Hiltmon

On walkabout in life and technology

Seek the Criticism

Brendan Baker nails it in Fuck the Accolades. Seek the Criticism on Quora. Just read it. It’s short.

Two productive things can come out of a meeting with a VC:

1) They help you directly. Money or connections.

2) They make you better. They criticize you where it counts. They poke holes. They make you defend. They make you justify. They make you question.

Seek the criticism, because accolades don’t help you.

Don't Give Up on Your Techs

My good friend, Brad Lindenberg, writing in The diminishing value of technical founders in startups talks about the value of the super technical people needed to perform the heavy lifting at the beginning of a startup.

This value of technical people in startups diminishes quicker than you think and entrepreneurs need to be careful not to give away equity to developers who are super valuable in the short term, but end up twiddling their thumbs in the long term.

I absolutely agree with Brad that you need a bunch of super techs at the start to build the initial product, create the initial architecture and ship the first version. Disclaimer: I am one of these people.

But after that - sorry, mate - but I think you have it wrong. If your super techs are twiddling their thumbs, then either your product plan is no good, or your business has stagnated and you’re losing value.

The first version of a product is never good enough, but the product is worthless until you ship. So you ship it. You need these techs to fix the edge case errors in the first release, to scale the product to meet demand (scaling is hard), to tweak the experience to meet user expectations, to add the missing features and to optimize all the new bottlenecks you will find. For the first few iterations (ship, update, ship, update), there is always work for them to be doing and significant value for them to add.

Products that are made and never enhanced lose value over time. The example Brad uses is that you do not need an architect to build a house. True, but you do need one to add rooms, a second floor, and replace the bad structural elements in the house when subsidence sets in. A software product is a living thing, not a static item like a house.

Both Twitter and Tumblr failed to scale and enhance in their early iterations because their super techs left. It took a new generation of super techs (and a lot of money) to fix the original mess and to add the features that keep these platforms growing. Myspace and any Yahoo project would be a great example of what happens when not keeping or replacing them.

Ideas are great, people like Brad who turn ideas into businesses are even better. But software is not like a house, it requires continuous and significant improvements and changes to delight its users. Otherwise they will just spend their dollars elsewhere.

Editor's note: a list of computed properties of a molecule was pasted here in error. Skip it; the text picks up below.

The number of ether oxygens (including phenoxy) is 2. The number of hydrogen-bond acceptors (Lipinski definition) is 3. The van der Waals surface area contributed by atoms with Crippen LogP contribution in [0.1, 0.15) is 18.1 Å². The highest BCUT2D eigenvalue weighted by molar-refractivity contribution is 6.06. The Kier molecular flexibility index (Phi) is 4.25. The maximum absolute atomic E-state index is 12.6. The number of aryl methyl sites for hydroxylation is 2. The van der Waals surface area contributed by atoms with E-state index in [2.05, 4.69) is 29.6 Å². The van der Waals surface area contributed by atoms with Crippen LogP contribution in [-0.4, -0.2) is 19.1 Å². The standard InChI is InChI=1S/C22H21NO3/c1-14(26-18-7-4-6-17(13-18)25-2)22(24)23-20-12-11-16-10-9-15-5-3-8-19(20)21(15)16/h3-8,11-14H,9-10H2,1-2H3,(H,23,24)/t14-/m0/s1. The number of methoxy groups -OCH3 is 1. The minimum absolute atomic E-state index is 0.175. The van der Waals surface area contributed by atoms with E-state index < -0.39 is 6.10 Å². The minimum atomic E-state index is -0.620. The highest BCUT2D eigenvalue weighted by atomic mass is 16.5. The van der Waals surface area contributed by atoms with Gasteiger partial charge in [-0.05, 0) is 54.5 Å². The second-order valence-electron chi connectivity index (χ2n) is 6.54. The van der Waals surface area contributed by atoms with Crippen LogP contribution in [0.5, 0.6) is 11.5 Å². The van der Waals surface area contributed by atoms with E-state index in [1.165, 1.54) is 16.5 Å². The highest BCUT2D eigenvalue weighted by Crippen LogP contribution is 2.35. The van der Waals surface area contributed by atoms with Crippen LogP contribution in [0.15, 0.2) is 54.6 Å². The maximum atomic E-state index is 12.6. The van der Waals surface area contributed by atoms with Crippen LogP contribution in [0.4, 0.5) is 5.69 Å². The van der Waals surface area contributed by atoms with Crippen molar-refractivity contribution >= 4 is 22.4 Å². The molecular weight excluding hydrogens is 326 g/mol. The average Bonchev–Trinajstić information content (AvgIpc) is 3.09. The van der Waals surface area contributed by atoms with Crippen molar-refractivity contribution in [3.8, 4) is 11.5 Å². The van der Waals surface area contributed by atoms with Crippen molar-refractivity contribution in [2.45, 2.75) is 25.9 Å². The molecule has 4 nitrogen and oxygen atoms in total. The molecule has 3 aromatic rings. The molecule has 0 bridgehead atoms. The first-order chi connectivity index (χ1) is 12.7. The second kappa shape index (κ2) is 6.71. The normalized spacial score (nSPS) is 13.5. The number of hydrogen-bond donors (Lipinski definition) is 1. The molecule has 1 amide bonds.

The Usage Lifecycle

Joshua Porter writes about the Usage Lifecycle in Designing for the Social Web: The Usage Lifecycle, well worth reading.

The stages in the Usage Lifecycle of a product are:

Unaware This isn’t so much a stage as it is a starting point. Most people are in this stage: completely unaware of your product.
Interested These people are interested in your product, but are not yet users. They have lots of questions about how it works and what value it provides.
First-time Use These people are using your software for the first time, a crucial moment in their progression.
Regular Use These people are those who use your software regularly and perhaps pay for the privilege.
Passionate Use These people are the ultimate goal: passionate users who spread their passion and build a community around your software

I have two products launching soon, so we’re at the unaware stage. Working hard on creating the materials to move people to interested stage. The goal as always, passionate use.

The Lost Art of the Print Statement

Debugging software is hard, especially if you were not the original author. All programming languages come with debugging tools, from the arcane GDB to the dead sexy step-through debuggers in Xcode and Visual Studio. But, having watched some newbies recently attempt to debug some code using these tools, I noticed something. With all the data in the world on their screens, breakpoints, stacks, watches and code hovers, the information they needed to solve the bug was being lost is the mix.

When I started programming, the best debugging technique was the print statement.

Not sure what the value of a variable was, print it.

Not sure which branch of an IF gets called, add print statements to each leg.

Not sure the order of a set of calls, add print statements to the top of each function.

Run, read, rinse, repeat.